PR Newswire: Mana Investments and Hunter Street Partners Announce Redevelopment Plans of Vacant Sunset Office Plaza in Livermore
[12-12-18] // The space will be renamed The Well at Sunset and will be a mixed-use project with medical and creative office space as well as senior housing. Construction set to begin in 2019.

CityLab: Artist Derrick Adams Shows I-95’s Impact on Black Miami
By Alexandra Marvar [12-11-18] // An artist’s installation-full-color and black-and-white playgrounds, back-to-back-illustrates the demise of a once-thriving African-American district just north of downtown Miami. In 1965, the city built a freeway extension through the center of Overtown, evicting families and closing businesses.

Voice of San Diego: Judge Puts Encinitas Voters’ Veto Power Over Housing Plans on Ice
By Jess Marx [12-12-18] // A San Diego County Superior Court judge on Wednesday temporarily suspended an Encinitas law that gave voters final say over land-use decisions and prevented the city from putting a state-mandated plan in place for affordable housing.

CityLab: Urban Flooding Is Worryingly Widespread in the U.S., but Understudied
By Linda Poon [12-12-18] // When flooding happens in a small town or only a small part of a city, the event may not be closely examined for its economic and social damages. This led University of Maryland and Texas A&M researchers to conduct the first-ever nationwide assessment of urban flooding.

Washington Post: Los Angeles Times Correction on L.A. Housing Development Story
By Brian Melley [12-13-18] // The Associated Press reported erroneously that several environmental groups supported the Tejon Ranch deal. Audubon California, Sierra Club, Natural Resources Defense Council and others signed an agreement not to challenge the development in exchange for wilderness preservation but did not actively back the plan. Corrected version: "Los Angeles-area development approved in fire-prone zone…Los Angeles County supervisors approved a massive housing project in fire-prone mountains as the state continues to recover from devastating wildfires."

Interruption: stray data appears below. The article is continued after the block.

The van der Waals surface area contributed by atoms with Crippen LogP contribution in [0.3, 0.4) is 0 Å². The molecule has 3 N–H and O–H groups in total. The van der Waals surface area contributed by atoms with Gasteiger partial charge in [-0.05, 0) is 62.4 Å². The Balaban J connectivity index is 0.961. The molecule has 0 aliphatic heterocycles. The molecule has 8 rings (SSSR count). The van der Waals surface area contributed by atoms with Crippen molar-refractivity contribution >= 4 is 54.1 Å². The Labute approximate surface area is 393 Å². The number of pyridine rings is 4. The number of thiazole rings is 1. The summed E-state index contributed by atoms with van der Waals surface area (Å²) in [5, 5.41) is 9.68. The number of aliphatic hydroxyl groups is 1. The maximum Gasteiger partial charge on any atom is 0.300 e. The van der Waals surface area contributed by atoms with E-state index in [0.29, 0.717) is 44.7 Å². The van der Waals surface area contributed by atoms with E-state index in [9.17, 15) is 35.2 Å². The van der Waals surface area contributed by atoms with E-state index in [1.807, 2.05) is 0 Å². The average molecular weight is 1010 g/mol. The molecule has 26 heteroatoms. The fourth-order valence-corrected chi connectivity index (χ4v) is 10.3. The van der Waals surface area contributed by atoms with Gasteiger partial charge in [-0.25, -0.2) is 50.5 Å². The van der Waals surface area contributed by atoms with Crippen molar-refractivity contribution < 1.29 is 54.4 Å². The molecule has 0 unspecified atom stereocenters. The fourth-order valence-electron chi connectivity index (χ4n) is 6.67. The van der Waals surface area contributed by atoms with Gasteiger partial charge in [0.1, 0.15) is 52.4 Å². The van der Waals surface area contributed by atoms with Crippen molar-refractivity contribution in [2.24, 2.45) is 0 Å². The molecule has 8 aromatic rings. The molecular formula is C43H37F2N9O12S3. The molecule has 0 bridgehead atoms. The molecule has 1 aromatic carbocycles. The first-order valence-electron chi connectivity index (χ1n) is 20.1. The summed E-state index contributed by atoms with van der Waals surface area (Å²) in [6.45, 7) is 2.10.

New Atlas: The Town That Google Built
By Adam Williams [12-14-18] // Google is not only building housing but planning to redevelop the existing North Bayshore district into a pedestrian-friendly space that will include about 38 acres of bike paths, walkways, open spaces and nature areas.

CityWatch: Scott Wiener, Pied Piper for the New Urban Renewal
By Dick Platkin [12-13-18] // (Opinion) Platkin describes goals and flaws of 1950s- and 1960s-era Urban Renewal, as well as the newer "upzoning."

Brookings: Minneapolis 2040: The Most Wonderful Plan of the year
By Jenny Schuetz [12-12-18] // Upzoning near jobs and transit tends to encourage development of large multifamily buildings with apartments designed for small families. By contrast, integrating duplexes and triplexes into low-density residential neighborhoods could create more opportunities for low and moderate-income families with children who prefer larger apartments and prioritize neighborhood safety and school quality.

Brookings: The Goldilocks Problem of Housing Supply: Too Little, Too Much, or Just Right?
By Jenny Schuetz [12-14-18] // This analysis explores why housing markets are prone to supply-demand imbalances and investigates how well housing supply has matched housing demand in several metropolitan areas over the past 70 years.

JCHS: Where Have All the Renters Gone?
By Daniel McCue [12-14-18] // The latest 1-Year American Community Survey (ACS) estimates from the Census Bureau indicate that the number of renter households dropped by 459,000 from 2016 to 2017. Somewhat similarly, the Housing Vacancy Survey (HVS) showed a decline of 129,000 in that time while the biannual American Household Survey (AHS) found that the number of renter households declined by 111,000 between 2015 and 2017. What is the cause and what does this mean for markets?

CoreLogic: Overall U.S. Delinquency Rate Lowest for Month of September in at Least 18 Years
By Molly Boesel [12-12-18] // In September 2018, 4.4 percent of home mortgages were in some stage of delinquency, down from 5 percent a year earlier and the lowest for the month of September on record.

HousingWire: Zillow to Begin Buying Houses in California, North Carolina
By Ben Lane [12-13-18] // Zillow has acquired Mortgage Lenders of America and has also been expanding its direct buyer business, Zillow Offers. Zillow Offers buys homes, improves them, and then relists them for sale.

CityLab: The Case for Architecture Classes in Schools
By Mary Hui [12-12-18] // Hong Kong architect Vicky Chan has taught urban design and planning to thousands of kids. Design activities develop critical thinking and problem-solving skills, sustainability, and self-expression.

Sacramento Bee: New Housing for Homeless Youth Opens in North Sacramento
By Theresa Clift [12-12-18] // Hope Cooperative runs an apartment complex with services for homeless young adults, such as William Ramsey, now 22, who has been homeless off and on since he was 13. More than 350 of Sacramento County’s homeless population is between the ages of 18 and 25.

Legislative Analyst’s Office: The Great Recession and California’s Recovery